The other day we hosted a day-tour from the Tel Aviv region of the Association of Americans and Canadians in Israel, the veteran immigrant welfare organization for us North Americans. They were quite a heterogeneous group of 18 new immigrants and old-timers, singles, couples, orthodox, secular, left and right. The day included the peace sculpture garden and lookout point in the Arab village of Kaukab, text study of Josephus overlooking the ruins of Yodfat, a simulation game on creating a new community on a mountaintop here in the Galilee, and a visit to our neighboring village of Sha'ab. It was a beautiful day, and we had a nice time together.
In preparation for the visit to Sha'ab I gave a brief background lecture on the history and the current state of relations between Jews and Arabs in the Galilee. I always try to keep my presentation as balanced and objective as I can, but I can't completely avoid revealing my own biases, so I tend to irritate those who are angry with the Arabs for their stubborn and persistent refusal to become Zionists In any case, the discourse remained friendly, and everyone enjoyed the visit to the junior high school and the meeting with the principal. I had thought that a group of the kids in our leadership training program would meet us, and we could divide up for home hospitality. However, only one, M., turned up, frustrated that all of her friends had other commitments. A recent high school graduate, M. is quiet and gracious and, it turns out, more responsible than a number of her peers. I asked her if she was interested in entertaining the whole group, and she called home and reported that we would be most welcome.
M.'s family lives in the center of the village, right across from the mosque. There are six children. Her father is a construction laborer, currently unemployed. Her mother is a homemaker. We sat in a circle of plastic chairs on the porch, and were plied with the ritual refreshments cold juice, bowls of fruit, and Turkish coffee. M.'s English is quite good, though for her parents we had to translate questions into Hebrew. M. is planning to work for a year to save for college, and hopes to study social work. She and her family make it clear that they are content with their identity as Israeli Palestinians, and have no desire to be anything else or to live anywhere else. When asked why she, unlike many of her peers, is not married yet, she responded that she wants to study first, and besides, she hasn't found the right man yet.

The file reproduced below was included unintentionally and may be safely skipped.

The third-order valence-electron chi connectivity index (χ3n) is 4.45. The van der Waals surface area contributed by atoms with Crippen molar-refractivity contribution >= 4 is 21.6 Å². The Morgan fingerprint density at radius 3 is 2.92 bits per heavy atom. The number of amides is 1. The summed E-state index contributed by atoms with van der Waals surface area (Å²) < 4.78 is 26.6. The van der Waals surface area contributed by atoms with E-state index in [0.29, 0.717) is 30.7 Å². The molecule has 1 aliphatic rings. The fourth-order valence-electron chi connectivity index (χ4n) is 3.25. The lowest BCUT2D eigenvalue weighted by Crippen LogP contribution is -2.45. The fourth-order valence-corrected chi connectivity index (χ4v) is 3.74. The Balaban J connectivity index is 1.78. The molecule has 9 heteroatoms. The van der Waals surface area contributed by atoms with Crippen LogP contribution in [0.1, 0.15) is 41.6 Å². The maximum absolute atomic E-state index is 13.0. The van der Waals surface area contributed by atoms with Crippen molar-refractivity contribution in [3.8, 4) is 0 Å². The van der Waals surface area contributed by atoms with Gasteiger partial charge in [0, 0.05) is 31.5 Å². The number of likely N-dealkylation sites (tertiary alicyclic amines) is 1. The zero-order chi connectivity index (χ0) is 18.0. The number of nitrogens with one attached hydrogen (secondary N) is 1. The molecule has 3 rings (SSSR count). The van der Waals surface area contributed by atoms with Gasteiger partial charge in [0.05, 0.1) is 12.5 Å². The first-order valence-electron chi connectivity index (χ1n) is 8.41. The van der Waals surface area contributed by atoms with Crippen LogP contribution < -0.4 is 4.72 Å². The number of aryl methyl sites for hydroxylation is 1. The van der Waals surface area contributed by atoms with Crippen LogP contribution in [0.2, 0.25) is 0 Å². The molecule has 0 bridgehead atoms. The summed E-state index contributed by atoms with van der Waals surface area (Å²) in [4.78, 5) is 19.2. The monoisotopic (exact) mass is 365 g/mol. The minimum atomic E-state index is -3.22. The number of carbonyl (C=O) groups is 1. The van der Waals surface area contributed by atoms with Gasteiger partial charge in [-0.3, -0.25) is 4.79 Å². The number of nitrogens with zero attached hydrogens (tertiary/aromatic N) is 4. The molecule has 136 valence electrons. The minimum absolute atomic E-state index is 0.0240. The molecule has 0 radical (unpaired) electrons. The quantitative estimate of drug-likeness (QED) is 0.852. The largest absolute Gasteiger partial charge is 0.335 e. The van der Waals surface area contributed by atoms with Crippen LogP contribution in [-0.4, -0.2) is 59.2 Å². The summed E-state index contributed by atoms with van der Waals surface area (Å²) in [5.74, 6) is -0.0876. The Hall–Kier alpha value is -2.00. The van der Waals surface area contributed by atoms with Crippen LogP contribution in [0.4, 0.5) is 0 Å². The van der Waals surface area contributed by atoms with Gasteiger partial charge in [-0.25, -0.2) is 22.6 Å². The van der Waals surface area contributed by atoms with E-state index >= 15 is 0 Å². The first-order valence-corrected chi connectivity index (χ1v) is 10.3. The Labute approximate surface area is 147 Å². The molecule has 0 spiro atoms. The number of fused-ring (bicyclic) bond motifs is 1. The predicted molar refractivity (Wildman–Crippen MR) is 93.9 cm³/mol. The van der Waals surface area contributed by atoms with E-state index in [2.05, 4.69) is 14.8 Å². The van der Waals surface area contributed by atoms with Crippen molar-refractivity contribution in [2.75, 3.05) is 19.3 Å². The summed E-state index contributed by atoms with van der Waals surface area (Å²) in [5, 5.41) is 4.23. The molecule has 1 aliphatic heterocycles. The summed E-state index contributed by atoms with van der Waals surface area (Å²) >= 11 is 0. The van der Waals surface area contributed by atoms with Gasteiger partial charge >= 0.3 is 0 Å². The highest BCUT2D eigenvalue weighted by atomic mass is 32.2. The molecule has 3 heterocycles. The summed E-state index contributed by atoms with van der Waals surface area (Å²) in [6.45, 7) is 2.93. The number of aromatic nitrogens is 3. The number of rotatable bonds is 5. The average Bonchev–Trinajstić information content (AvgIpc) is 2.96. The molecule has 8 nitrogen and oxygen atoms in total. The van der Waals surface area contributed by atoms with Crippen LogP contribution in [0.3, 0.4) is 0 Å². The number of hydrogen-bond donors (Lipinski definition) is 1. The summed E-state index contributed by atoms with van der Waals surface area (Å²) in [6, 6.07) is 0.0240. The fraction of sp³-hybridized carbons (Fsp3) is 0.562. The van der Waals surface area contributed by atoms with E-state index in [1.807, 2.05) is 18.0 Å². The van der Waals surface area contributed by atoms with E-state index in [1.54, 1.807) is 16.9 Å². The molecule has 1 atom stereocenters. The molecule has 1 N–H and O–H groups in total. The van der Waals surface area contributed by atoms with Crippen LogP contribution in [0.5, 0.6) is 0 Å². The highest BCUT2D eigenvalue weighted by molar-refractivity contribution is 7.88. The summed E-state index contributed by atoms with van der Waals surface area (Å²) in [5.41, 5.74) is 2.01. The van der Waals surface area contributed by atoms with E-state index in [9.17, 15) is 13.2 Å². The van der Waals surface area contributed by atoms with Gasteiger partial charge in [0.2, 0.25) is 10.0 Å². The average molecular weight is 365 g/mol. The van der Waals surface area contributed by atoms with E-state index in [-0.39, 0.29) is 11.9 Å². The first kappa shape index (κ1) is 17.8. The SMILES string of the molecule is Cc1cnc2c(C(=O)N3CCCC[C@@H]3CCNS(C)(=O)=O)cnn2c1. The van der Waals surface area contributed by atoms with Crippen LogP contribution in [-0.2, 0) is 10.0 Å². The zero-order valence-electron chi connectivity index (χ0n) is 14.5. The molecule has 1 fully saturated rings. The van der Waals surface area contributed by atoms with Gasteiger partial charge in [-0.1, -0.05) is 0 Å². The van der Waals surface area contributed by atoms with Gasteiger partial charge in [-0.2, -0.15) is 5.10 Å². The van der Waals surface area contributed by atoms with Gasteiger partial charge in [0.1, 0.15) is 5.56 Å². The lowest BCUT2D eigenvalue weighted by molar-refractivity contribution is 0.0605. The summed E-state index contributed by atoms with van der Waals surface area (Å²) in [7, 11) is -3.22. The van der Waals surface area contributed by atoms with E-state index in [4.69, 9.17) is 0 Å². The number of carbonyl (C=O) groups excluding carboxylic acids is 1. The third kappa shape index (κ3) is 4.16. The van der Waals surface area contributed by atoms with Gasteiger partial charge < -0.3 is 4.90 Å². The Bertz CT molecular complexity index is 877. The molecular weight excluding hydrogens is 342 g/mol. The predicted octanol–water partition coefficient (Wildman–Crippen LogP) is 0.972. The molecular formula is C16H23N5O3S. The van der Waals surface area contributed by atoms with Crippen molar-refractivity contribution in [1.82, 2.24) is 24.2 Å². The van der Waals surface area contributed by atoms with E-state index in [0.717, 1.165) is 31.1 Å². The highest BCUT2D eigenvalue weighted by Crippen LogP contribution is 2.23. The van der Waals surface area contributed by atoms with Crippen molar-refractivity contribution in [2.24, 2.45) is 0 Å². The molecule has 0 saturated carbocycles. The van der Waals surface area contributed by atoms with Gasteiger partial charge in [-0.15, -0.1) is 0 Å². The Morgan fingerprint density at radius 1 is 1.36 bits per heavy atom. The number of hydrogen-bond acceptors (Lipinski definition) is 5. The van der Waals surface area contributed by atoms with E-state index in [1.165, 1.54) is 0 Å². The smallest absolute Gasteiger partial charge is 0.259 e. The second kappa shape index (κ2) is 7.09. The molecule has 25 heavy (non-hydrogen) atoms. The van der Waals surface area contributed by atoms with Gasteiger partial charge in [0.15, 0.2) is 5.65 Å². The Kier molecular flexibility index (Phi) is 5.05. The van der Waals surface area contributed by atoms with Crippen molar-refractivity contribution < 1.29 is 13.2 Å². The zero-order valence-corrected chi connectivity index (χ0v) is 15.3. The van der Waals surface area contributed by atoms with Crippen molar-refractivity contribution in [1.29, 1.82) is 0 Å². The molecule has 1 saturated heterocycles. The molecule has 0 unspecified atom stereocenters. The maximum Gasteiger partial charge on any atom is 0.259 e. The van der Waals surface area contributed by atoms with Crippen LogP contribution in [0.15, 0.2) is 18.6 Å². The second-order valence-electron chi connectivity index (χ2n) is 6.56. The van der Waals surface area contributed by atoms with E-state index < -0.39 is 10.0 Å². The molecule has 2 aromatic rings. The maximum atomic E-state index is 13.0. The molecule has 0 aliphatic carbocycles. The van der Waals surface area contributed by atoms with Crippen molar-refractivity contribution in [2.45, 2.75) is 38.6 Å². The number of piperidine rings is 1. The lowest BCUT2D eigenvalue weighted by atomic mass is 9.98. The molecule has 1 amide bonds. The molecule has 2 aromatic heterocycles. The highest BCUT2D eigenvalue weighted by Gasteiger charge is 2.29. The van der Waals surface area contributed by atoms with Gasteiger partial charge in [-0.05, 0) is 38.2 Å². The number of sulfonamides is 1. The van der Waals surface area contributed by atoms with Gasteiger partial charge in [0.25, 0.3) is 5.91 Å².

The group's response to the encounter was most positive; for some, I think it was a really moving experience; most Israeli Jews have never visited the home of an Israeli Arab. On the way out, I thanked M.'s mother, and commented that I thought M. was a terrific kid. She beamed and clenched her fists and said, "Yes, M., she's a 'real man!'" And I was struck once again by admiration for Arab girls like M. who are balancing on a high wire between their rootedness in and loyalty to traditional village culture and the wide open possibilities of modern (or post-modern) Israel. I have now encountered quite a number of such young women, and I find their situation fascinating. Some fall off the wire, into assimilation or emigration or into Moslem fundamentalism or an early and often deadening marriage. But many keep their balance, and manage to live in both worlds, partaking of the challenge of academic study and career which almost inevitably leads to a critical look at the strictures of traditional society yet without abandoning their roots. To some extent they become participant-observers in their own lives.
I have confidence that M. will be one who will keep her balance, with grace. After all, she's a real man.